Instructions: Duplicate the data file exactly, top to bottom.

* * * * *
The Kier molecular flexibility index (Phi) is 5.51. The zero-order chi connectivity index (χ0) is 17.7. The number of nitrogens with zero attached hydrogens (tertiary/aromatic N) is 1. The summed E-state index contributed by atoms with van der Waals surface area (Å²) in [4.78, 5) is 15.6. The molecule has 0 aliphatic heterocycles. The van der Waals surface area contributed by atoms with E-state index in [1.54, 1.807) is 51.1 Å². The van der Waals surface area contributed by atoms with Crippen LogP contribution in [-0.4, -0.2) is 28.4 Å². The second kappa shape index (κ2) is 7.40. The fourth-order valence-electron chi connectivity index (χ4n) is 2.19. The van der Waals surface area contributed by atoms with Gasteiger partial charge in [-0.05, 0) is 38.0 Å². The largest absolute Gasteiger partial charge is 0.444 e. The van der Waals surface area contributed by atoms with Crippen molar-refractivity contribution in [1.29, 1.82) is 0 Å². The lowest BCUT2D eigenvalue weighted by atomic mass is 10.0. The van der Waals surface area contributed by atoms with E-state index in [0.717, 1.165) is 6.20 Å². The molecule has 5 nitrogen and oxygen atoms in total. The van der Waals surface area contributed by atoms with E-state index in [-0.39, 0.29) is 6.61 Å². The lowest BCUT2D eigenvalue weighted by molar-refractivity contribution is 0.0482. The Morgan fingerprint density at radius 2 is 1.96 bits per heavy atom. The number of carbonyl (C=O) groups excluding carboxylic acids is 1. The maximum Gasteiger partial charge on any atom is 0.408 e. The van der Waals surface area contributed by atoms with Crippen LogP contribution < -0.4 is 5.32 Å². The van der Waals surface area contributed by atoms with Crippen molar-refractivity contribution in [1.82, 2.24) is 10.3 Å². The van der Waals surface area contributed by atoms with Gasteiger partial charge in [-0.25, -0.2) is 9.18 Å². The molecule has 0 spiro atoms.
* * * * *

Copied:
The Kier molecular flexibility index (Phi) is 5.51. The zero-order chi connectivity index (χ0) is 17.7. The number of nitrogens with zero attached hydrogens (tertiary/aromatic N) is 1. The summed E-state index contributed by atoms with van der Waals surface area (Å²) in [4.78, 5) is 15.6. The molecule has 0 aliphatic heterocycles. The van der Waals surface area contributed by atoms with E-state index in [1.54, 1.807) is 51.1 Å². The van der Waals surface area contributed by atoms with Crippen LogP contribution in [-0.4, -0.2) is 28.4 Å². The second kappa shape index (κ2) is 7.40. The fourth-order valence-electron chi connectivity index (χ4n) is 2.19. The van der Waals surface area contributed by atoms with Gasteiger partial charge in [-0.05, 0) is 38.0 Å². The largest absolute Gasteiger partial charge is 0.444 e. The van der Waals surface area contributed by atoms with Crippen molar-refractivity contribution in [1.29, 1.82) is 0 Å². The lowest BCUT2D eigenvalue weighted by atomic mass is 10.0. The van der Waals surface area contributed by atoms with E-state index in [0.717, 1.165) is 6.20 Å². The molecule has 5 nitrogen and oxygen atoms in total. The van der Waals surface area contributed by atoms with E-state index in [-0.39, 0.29) is 6.61 Å². The lowest BCUT2D eigenvalue weighted by molar-refractivity contribution is 0.0482. The Morgan fingerprint density at radius 2 is 1.96 bits per heavy atom. The number of carbonyl (C=O) groups excluding carboxylic acids is 1. The maximum Gasteiger partial charge on any atom is 0.408 e. The van der Waals surface area contributed by atoms with Crippen LogP contribution < -0.4 is 5.32 Å². The van der Waals surface area contributed by atoms with Crippen molar-refractivity contribution in [1.82, 2.24) is 10.3 Å². The van der Waals surface area contributed by atoms with Gasteiger partial charge in [-0.25, -0.2) is 9.18 Å². The molecule has 0 spiro atoms.